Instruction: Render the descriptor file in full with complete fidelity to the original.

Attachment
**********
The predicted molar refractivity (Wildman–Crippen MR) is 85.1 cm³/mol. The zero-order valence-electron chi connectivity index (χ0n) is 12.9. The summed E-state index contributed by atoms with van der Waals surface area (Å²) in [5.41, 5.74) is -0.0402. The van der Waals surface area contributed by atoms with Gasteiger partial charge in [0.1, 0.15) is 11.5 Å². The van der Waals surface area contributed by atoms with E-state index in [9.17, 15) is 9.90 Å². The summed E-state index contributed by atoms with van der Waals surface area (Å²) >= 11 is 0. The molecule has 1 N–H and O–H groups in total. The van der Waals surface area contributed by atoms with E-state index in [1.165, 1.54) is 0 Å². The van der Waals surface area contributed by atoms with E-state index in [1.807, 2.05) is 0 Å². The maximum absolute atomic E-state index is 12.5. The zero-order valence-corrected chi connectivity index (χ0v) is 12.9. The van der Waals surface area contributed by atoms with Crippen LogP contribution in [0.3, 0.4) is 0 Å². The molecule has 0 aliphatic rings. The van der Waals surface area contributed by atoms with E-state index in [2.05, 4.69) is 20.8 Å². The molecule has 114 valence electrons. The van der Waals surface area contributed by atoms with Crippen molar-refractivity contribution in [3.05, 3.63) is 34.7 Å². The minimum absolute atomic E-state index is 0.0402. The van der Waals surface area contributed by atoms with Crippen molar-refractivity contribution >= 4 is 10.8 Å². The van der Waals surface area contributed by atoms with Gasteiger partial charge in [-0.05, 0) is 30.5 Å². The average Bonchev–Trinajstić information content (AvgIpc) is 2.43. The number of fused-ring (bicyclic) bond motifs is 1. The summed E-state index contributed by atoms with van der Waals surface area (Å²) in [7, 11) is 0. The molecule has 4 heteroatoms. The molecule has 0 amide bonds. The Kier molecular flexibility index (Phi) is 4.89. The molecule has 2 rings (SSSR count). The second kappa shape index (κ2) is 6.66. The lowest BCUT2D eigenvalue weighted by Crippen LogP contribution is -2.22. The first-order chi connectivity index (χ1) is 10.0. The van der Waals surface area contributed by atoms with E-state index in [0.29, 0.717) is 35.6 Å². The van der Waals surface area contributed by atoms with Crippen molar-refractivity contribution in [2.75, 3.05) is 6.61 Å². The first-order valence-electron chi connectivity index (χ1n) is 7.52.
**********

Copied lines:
The predicted molar refractivity (Wildman–Crippen MR) is 85.1 cm³/mol. The zero-order valence-electron chi connectivity index (χ0n) is 12.9. The summed E-state index contributed by atoms with van der Waals surface area (Å²) in [5.41, 5.74) is -0.0402. The van der Waals surface area contributed by atoms with Gasteiger partial charge in [0.1, 0.15) is 11.5 Å². The van der Waals surface area contributed by atoms with E-state index in [9.17, 15) is 9.90 Å². The summed E-state index contributed by atoms with van der Waals surface area (Å²) >= 11 is 0. The molecule has 1 N–H and O–H groups in total. The van der Waals surface area contributed by atoms with E-state index in [1.165, 1.54) is 0 Å². The van der Waals surface area contributed by atoms with E-state index in [1.807, 2.05) is 0 Å². The maximum absolute atomic E-state index is 12.5. The zero-order valence-corrected chi connectivity index (χ0v) is 12.9. The van der Waals surface area contributed by atoms with Crippen LogP contribution in [0.3, 0.4) is 0 Å². The molecule has 0 aliphatic rings. The van der Waals surface area contributed by atoms with E-state index in [2.05, 4.69) is 20.8 Å². The molecule has 114 valence electrons. The van der Waals surface area contributed by atoms with Crippen molar-refractivity contribution in [3.05, 3.63) is 34.7 Å². The minimum absolute atomic E-state index is 0.0402. The van der Waals surface area contributed by atoms with Crippen molar-refractivity contribution >= 4 is 10.8 Å². The van der Waals surface area contributed by atoms with Gasteiger partial charge in [-0.05, 0) is 30.5 Å². The average Bonchev–Trinajstić information content (AvgIpc) is 2.43. The number of fused-ring (bicyclic) bond motifs is 1. The summed E-state index contributed by atoms with van der Waals surface area (Å²) in [7, 11) is 0. The molecule has 4 heteroatoms. The molecule has 0 amide bonds. The Kier molecular flexibility index (Phi) is 4.89. The molecule has 2 rings (SSSR count). The second kappa shape index (κ2) is 6.66. The lowest BCUT2D eigenvalue weighted by Crippen LogP contribution is -2.22. The first-order chi connectivity index (χ1) is 10.0. The van der Waals surface area contributed by atoms with E-state index in [0.29, 0.717) is 35.6 Å². The van der Waals surface area contributed by atoms with Crippen molar-refractivity contribution in [2.75, 3.05) is 6.61 Å². The first-order valence-electron chi connectivity index (χ1n) is 7.52.